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Superbrakes for civilians? Cost is the obstacle

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Superbrakes for civilians? Cost is the obstacle

Carbon-ceramic brake rotors would weigh less and outlast the car, but cost thousands of dollars

Paul Stenquist / New York Times

For more than 30 years, Formula One racecars have benefited from powerful brakes that vastly outperform the systems available on any showroom model. The gap may be narrowing, though: High-tech materials similar to those on the racetrack began showing up in exotic sports cars about 10 years ago, and some luxury models now offer them as well.

How about the rest of us? Even underpowered grocery-getters would gain safety and weight advantages with advanced brakes -- but they probably won't get them anytime soon.

The special composite materials employed at the leading edge of brake technology withstand heat better than iron components commonly used in road vehicles -- and at the same time weigh less.

Both factors are important.

Brakes slow the car by using friction to convert kinetic energy into heat; the downside is that the heat generated can also lead to a loss of braking power. Reducing weight, of course, pays off in improved fuel economy.

Superbrakes come in two varieties, and the rotor -- the disc of disc brakes, which is squeezed by the brake pads to slow the car -- is the key part of each.

Carbon-carbon rotors, a composite of carbon fiber and carbon, made the first great leap in stopping performance. Used mainly on racecars, where they first appeared in the 1970s, they are not well suited to road use because of rapid wear and the need to operate at high temperatures. And they are expensive.

Carbon-ceramic rotors, a composite of carbon fiber and silicon carbide, could be the superbrakes for the rest of us. They first hit the road -- railroad tracks -- in the 1980s, when British engineers developed them for high-speed trains.

In 2001, the Porsche 911 Turbo introduced carbon-ceramic brakes to road-going automobiles. Now, they are available on the Chevrolet Corvette and on top models from brands including Aston Martin, Audi, Bentley, Bugatti, Ferrari, Lamborghini and Mercedes-Benz.

Carbon-ceramic brakes would even be a boon for owners of econoboxes driven in the suburbs. For one thing, brake rotor replacement will probably become a thing of the past, as the carbon-ceramic rotors, which are extremely hard and wear minimally, might well outlast the car. Tadge Juechter, chief engineer for the Corvette, said that carbon-ceramic rotors "last basically forever in street use."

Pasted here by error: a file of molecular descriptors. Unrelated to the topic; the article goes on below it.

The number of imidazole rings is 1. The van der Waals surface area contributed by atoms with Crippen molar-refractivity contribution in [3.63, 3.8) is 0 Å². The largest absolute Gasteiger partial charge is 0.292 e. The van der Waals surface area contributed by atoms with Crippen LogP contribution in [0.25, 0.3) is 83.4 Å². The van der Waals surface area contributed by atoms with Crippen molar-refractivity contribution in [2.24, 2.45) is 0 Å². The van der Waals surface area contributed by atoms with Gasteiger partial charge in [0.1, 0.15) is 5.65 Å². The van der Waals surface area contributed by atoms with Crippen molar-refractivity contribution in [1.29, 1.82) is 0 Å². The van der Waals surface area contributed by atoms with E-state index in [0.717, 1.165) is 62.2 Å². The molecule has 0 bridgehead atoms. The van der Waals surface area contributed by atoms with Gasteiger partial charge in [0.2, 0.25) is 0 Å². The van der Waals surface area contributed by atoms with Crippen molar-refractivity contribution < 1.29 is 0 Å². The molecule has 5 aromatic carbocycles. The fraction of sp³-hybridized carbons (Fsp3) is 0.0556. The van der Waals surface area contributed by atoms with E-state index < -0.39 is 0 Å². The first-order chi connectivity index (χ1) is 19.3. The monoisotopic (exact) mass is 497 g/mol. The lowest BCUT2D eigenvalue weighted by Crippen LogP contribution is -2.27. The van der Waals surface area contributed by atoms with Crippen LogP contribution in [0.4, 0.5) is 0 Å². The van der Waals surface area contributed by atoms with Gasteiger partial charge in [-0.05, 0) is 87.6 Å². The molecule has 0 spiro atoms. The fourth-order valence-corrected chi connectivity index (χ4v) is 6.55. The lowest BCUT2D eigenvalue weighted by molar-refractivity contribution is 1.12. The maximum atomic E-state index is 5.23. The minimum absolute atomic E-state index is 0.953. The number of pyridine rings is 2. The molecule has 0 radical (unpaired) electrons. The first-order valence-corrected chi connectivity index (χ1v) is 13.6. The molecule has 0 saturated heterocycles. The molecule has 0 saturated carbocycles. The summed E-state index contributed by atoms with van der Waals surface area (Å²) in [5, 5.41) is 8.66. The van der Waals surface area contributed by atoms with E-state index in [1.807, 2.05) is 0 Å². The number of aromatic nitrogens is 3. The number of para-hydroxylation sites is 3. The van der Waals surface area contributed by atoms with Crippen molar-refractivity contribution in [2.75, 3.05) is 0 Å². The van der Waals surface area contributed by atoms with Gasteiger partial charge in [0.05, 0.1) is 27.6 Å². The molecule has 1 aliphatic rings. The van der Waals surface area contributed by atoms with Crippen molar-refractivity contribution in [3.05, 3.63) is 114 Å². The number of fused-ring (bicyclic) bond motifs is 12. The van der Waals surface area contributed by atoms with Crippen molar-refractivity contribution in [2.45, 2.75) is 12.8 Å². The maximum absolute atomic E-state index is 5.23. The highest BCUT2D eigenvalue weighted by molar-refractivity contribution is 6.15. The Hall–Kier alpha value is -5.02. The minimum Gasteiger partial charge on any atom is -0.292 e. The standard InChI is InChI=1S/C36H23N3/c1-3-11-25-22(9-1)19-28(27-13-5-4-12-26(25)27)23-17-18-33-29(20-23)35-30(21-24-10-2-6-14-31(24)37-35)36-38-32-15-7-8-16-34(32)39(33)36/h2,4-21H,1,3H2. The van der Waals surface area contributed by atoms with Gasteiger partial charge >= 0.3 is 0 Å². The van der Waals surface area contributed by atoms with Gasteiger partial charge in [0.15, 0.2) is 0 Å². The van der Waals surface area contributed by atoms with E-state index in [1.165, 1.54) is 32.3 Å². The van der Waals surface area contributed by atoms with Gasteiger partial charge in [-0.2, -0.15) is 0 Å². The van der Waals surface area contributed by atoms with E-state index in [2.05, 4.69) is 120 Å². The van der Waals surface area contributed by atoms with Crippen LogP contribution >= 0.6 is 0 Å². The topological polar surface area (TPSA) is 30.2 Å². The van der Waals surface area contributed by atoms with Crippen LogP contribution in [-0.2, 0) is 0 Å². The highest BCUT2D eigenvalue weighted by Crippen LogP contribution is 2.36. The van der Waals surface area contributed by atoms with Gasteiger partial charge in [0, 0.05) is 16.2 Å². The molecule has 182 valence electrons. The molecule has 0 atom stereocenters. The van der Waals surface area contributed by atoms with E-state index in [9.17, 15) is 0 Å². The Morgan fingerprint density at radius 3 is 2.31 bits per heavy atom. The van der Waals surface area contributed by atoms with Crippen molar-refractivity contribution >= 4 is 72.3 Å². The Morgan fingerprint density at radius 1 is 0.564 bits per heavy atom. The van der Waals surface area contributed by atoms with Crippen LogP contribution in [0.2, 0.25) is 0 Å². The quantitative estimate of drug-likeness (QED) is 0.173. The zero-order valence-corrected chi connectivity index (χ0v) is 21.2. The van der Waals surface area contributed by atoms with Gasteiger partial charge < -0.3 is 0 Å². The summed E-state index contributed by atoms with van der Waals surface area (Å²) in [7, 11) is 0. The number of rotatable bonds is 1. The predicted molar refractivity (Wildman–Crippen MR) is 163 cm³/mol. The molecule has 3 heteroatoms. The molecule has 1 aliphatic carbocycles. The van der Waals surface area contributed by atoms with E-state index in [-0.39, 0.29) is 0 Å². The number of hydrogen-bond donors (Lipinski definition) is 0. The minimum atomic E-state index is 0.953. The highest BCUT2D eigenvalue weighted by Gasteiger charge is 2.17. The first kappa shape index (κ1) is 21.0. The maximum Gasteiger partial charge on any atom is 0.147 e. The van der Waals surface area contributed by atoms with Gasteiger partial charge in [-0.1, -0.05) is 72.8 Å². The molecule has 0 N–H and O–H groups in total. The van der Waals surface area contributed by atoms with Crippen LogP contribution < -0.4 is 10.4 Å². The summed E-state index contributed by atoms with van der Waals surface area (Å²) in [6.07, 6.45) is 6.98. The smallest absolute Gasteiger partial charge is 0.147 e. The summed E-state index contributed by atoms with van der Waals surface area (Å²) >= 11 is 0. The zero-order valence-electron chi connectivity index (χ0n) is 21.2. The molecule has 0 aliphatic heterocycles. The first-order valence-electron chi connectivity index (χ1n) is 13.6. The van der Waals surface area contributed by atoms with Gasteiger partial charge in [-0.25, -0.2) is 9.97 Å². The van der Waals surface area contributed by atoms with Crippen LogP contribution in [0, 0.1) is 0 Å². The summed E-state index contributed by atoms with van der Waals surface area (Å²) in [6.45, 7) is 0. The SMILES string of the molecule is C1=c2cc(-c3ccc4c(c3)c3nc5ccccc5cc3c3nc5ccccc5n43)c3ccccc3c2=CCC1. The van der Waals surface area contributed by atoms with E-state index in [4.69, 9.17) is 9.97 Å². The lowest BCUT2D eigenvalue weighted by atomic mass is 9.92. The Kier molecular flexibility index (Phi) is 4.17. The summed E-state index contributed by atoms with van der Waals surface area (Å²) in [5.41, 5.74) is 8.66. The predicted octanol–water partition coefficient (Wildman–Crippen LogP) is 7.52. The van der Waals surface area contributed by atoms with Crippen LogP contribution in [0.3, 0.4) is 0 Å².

And with carbon-ceramic rotors and the special pads that are used with them, that nasty black grime that coats wheels would be only a bad memory.

But most important, vehicle weight would be reduced significantly, because a carbon-ceramic rotor weighs about 40 to 50 percent less than a cast-iron rotor. A Chevrolet spokesman, Dave Caldwell, said that the carbon-ceramic rotors used on the Corvette ZR1 were each 11 pounds lighter than the corresponding metal rotors of other Corvette models.

The weight savings are greater than the numbers might suggest because the brake rotor, attached near the extreme end of the suspension, is what engineers call unsprung weight. In cornering, the weight of the rotor adds inertia to the suspension's movement, making it difficult for the spring and the shock absorber to maintain control. Less weight acting on the suspension means the tire is more likely to stay in touch with the road.

In addition, the overall weight savings possible with carbon-ceramic brake rotors exceed that achieved by the rotor swap alone.

Juechter says that because a carbon-ceramic rotor is lighter than an iron part, the heft of the suspension that controls it, and of the body structure to which the suspension is attached, can be reduced. So the overall vehicle weight savings could be considerable.

So why aren't automakers putting carbon-ceramic brakes on every vehicle? In a word, cost.

While the carbon-carbon brakes used on Formula One cars are hideously expensive, carbon-ceramic brakes are merely outrageously expensive: an $8,000 option on selected Porsche models and $12,500 on the Mercedes-Benz SLS AMG.

Although the silicon carbide and carbon fiber used to make the rotors are not that expensive, the manufacturing process is costly. Once the materials have been combined and shaped, the rotors have to be baked at very high temperature for several days in special ovens. Production is limited by oven capacity and by the time it takes to cook them.

Brembo SGL Carbon Ceramic Brakes of Milan produces many of the carbon ceramic rotors used on production vehicles. Roberto Vavassori, business development director, said the company hoped to whittle down the cost. But while Brembo was working to improve the five-day manufacturing process, he did not see carbon ceramic brakes coming into wide use for another decade.

From The Detroit News: http://detnews.com/article/20100805/AUTO03/8050340/1148/auto01/Superbrakes-for-civilians?-Cost-is-the-obstacle#ixzz0vjpsS3yp

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